TORONTO — During November the Ontario Association of Children’s Aid Societies (OACAS) and Children’s Aid Societies (CAS) across Ontario will be promoting Adoption Awareness Month to educate the public about the importance of lifelong connections for children and youth in care.
“Every child and youth needs and deserves permanent, long-term relationships,” says Mary Ballantyne, the Chief Executive Officer of OACAS. “Adoption is one very important way in which this kind of relationship can be nurtured. It is also important to realize that there are many paths to lifelong connections and there is no one right answer for every child.”
Children’s Aid Societies currently consider five different “permanency” options when looking at long-term connections for the 7,000 children and youth who are Crown wards in their care. These options include:
- Kinship care, where children are placed with extended family or those who are considered family by the child’s immediate family. Last year a monthly average of 907 children and youth found lifelong connections through kinship care.
- Customary care, which recognizes First Nation, Métis, and Inuit (FNMI) communal traditions of care. Last year a monthly average of 979 children and youth found lifelong connections with caregivers in accordance with the custom of the child’s band or native community.
- Legal custody, where a parent, extended family member, community member or foster parent gains legal guardianship of a child. Last year over 411 children and youth found lifelong connections through legal custody agreements.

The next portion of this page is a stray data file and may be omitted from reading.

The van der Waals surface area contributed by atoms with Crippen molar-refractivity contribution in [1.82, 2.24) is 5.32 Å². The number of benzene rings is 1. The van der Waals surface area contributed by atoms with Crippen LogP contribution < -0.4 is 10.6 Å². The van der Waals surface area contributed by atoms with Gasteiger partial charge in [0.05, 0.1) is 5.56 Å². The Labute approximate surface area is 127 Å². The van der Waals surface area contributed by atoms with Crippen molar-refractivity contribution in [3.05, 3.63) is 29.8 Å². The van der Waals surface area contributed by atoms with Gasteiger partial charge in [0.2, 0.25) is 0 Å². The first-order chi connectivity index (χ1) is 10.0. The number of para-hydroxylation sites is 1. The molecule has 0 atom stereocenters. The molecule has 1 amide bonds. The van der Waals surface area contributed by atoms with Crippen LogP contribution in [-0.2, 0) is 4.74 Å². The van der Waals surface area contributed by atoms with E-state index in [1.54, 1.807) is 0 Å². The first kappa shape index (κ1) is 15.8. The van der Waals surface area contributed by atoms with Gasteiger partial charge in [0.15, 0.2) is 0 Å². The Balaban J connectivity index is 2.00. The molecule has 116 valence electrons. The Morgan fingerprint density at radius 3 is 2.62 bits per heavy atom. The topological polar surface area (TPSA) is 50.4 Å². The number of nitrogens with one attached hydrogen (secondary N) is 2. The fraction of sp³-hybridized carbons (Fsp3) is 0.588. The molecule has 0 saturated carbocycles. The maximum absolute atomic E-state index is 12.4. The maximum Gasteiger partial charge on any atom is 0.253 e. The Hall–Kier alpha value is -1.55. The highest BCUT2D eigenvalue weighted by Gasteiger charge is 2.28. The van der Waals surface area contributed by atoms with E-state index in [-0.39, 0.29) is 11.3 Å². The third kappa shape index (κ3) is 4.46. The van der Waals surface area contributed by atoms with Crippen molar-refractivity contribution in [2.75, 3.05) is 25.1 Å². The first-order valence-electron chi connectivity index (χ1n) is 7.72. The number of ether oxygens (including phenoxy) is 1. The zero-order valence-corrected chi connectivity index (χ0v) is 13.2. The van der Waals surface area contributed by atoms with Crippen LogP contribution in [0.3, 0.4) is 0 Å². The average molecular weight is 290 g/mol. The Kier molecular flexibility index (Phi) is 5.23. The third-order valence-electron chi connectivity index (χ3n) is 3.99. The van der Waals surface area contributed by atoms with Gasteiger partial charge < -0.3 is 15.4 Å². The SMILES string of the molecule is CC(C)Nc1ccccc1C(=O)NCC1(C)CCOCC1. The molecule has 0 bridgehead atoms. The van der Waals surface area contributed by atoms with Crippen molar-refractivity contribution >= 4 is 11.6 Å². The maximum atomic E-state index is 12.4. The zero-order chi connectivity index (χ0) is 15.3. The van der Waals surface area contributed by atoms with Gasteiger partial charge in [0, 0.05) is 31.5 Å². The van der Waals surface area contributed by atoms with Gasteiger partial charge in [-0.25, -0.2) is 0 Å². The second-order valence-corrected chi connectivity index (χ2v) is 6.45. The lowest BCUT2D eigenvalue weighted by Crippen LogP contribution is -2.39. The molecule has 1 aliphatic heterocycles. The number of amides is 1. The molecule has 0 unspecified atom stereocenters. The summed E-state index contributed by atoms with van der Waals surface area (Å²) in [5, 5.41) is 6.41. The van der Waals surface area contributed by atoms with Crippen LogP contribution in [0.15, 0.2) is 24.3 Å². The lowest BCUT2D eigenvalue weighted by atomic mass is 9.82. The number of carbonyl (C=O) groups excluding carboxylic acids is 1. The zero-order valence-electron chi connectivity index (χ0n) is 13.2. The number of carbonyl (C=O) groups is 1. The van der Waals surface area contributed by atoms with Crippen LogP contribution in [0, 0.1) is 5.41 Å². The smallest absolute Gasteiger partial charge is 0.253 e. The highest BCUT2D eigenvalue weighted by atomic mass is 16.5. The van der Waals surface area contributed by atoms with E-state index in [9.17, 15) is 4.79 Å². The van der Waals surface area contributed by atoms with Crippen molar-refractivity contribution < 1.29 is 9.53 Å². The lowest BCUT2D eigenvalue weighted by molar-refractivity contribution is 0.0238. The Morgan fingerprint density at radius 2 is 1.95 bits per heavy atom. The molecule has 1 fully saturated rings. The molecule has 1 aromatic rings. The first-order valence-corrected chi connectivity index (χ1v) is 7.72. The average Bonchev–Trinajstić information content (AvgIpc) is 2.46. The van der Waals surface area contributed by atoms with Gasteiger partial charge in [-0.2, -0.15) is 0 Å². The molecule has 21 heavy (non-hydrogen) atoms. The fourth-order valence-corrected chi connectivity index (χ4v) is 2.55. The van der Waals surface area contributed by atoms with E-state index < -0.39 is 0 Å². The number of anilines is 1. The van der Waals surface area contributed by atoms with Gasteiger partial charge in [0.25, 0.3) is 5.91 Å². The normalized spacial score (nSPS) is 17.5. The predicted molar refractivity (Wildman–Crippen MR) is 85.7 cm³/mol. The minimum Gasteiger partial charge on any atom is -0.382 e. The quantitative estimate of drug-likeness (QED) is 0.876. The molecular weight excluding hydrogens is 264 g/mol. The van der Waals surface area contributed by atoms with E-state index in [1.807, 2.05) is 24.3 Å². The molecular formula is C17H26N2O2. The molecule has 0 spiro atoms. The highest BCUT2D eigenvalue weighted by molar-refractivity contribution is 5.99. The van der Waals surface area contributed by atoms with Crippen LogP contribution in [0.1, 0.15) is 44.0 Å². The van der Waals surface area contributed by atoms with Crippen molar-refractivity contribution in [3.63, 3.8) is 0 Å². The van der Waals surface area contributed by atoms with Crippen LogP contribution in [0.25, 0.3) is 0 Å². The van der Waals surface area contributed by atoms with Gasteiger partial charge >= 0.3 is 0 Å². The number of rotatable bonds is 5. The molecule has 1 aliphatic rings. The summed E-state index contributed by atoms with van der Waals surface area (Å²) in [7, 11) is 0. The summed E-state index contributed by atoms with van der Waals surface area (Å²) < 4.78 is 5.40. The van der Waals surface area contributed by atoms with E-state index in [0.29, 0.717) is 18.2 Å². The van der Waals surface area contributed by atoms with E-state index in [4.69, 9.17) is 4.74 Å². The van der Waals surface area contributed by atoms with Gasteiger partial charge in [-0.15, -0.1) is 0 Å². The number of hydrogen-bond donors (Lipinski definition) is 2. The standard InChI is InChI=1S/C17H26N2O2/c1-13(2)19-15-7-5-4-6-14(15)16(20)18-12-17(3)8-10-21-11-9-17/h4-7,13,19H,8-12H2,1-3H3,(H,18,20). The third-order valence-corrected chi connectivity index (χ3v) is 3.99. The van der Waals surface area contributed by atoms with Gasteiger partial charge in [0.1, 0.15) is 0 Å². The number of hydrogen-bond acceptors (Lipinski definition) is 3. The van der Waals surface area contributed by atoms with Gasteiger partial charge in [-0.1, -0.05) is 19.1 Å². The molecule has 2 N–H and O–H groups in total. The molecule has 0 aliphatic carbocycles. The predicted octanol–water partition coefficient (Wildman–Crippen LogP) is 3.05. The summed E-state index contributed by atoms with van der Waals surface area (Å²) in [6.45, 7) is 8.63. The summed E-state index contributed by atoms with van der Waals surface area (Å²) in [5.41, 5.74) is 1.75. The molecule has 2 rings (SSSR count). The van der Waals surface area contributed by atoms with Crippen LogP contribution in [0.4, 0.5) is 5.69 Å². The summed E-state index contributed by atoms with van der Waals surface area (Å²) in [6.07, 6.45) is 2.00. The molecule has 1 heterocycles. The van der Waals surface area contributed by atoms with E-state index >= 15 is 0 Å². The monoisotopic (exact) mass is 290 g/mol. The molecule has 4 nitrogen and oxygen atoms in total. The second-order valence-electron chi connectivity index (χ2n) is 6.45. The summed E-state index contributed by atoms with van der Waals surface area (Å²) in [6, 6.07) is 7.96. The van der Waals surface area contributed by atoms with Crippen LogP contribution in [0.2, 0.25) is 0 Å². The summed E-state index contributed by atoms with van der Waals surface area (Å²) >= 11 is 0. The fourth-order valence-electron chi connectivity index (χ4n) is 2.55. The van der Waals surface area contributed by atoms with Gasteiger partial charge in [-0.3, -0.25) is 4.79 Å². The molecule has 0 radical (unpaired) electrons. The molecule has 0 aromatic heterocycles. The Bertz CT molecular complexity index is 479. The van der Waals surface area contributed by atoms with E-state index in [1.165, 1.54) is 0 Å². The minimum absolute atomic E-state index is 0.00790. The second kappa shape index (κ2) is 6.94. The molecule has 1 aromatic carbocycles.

- Return to family, where youth in care are supported to reunite with their first families, where possible.
- Public adoption, where a child or youth is legally adopted into a new home. Last year 977 adoptions were completed and 758 children and youth were placed in adoption probation.
CASs are actively looking for families interested in adoption, especially those who have the strengths and skills for children and youth who are older, have siblings, have “open” agreements with their families of origin, and who have complex developmental and health needs.
CASs are also actively looking for caregivers who are interested in providing kinship care and customary care to children and youth in their community.
For more information and to arrange interviews please contact: